PS Sadly we are stuck with computer technology as it simply isn’t made anywhere else, but you can certainly find a kettle, hi-fi, guitars etc made in the UK, EU, USA etc by people paid a decent wage in decent conditions. FWIW my last cheap Asda Chinese kettle randomly failed ‘on’. I was sitting watching the TV, heard a ‘click’ from the kitchen followed by some boiling. On investigation the spring-loaded kettle switch had somehow failed closed and turned itself on. No idea how, but I suspect had I not been in it could have burned the house down. I’ve replaced it with a Dualit that claims to be made in the UK (I also have one of their toasters as it is bullet proof). I’m not on a budget with this stuff, I don’t care if a kettle costs £50 instead of a fiver if it will stay out of landfill and remain safe and functional. China is an amazing place, one I would love to visit one day, but the communist government is what it is and should be treated accordingly.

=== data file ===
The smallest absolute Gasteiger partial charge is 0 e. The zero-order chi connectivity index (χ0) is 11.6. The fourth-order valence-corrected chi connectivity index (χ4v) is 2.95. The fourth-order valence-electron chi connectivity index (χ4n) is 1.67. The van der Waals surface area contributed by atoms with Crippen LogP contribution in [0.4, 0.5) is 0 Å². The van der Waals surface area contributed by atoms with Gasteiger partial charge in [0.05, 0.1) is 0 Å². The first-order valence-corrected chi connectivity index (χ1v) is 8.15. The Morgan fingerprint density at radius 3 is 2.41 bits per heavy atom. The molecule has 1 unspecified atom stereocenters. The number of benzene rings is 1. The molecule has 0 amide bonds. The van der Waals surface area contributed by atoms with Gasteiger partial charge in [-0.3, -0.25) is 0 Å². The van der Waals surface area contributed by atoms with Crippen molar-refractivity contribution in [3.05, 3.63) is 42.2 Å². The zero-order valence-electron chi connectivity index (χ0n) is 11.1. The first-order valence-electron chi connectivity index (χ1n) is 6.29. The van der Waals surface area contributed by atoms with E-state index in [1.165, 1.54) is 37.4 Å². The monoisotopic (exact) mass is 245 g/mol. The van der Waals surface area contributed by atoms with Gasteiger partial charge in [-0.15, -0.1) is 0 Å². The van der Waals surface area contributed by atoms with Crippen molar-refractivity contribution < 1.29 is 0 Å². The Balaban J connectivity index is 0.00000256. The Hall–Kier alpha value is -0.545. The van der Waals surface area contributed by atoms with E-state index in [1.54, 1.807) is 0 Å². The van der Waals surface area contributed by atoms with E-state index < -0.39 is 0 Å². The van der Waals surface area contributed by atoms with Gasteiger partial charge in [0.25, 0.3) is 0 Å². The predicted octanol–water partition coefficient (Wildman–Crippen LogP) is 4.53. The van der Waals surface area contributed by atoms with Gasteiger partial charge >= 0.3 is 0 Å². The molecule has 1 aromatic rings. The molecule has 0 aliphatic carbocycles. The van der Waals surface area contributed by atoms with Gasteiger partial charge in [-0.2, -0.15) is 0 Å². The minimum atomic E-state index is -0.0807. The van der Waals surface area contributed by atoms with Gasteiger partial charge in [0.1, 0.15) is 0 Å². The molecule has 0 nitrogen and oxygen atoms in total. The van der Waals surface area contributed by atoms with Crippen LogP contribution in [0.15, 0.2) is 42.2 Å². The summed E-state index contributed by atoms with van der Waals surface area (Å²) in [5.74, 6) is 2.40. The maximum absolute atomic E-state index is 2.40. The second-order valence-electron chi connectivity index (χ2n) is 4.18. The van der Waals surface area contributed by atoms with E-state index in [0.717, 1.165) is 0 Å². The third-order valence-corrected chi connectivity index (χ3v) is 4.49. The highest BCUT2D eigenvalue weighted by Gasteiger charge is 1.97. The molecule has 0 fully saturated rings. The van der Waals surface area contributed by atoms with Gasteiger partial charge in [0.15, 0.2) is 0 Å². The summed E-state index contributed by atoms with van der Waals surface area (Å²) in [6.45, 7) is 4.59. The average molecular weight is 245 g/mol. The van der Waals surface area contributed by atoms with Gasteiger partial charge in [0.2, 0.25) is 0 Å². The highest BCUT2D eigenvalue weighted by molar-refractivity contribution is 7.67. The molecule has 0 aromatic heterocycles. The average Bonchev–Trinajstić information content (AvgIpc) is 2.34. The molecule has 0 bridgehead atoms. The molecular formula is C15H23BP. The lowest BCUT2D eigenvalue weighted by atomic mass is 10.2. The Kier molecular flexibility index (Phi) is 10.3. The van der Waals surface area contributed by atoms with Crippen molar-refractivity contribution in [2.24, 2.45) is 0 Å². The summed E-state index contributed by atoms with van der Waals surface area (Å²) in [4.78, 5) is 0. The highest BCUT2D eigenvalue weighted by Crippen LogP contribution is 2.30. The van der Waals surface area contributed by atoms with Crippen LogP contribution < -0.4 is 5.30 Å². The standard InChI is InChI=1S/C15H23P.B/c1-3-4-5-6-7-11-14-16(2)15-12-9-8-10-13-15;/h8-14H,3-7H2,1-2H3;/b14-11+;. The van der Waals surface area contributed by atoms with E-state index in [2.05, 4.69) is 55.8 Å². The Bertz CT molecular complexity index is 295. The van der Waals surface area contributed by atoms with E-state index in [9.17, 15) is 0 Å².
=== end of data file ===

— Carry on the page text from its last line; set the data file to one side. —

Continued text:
Nytechy, pickwickpapers, TLS and 2 others like this.
  10. toprepairman

    toprepairman pfm Member

    Indeed it's a big problem for everyone else.
  11. pickwickpapers

    pickwickpapers ‘It wasn’t the wine, ... It was the salmon.‘

    I think this is an important elaboration and final point.

    too many posts / rants about China demonise the whole place / 'race' in a way which should be all too dismayingly familiar to any reasonable person. Two wrongs don't make a right, and all that. Obviously it's 'complicated', but short-hand wholesale condemnation is rarely justified or useful. And glib use of 'school-yard' terms like 'chi-fi' etc are part of that.
    Nytechy and messengerman like this.
  12. paulfromcamden

    paulfromcamden Baffled

    Good piece in the FT looking at why wireless earbuds are virtually impossible to repair or recycle. Horrible things.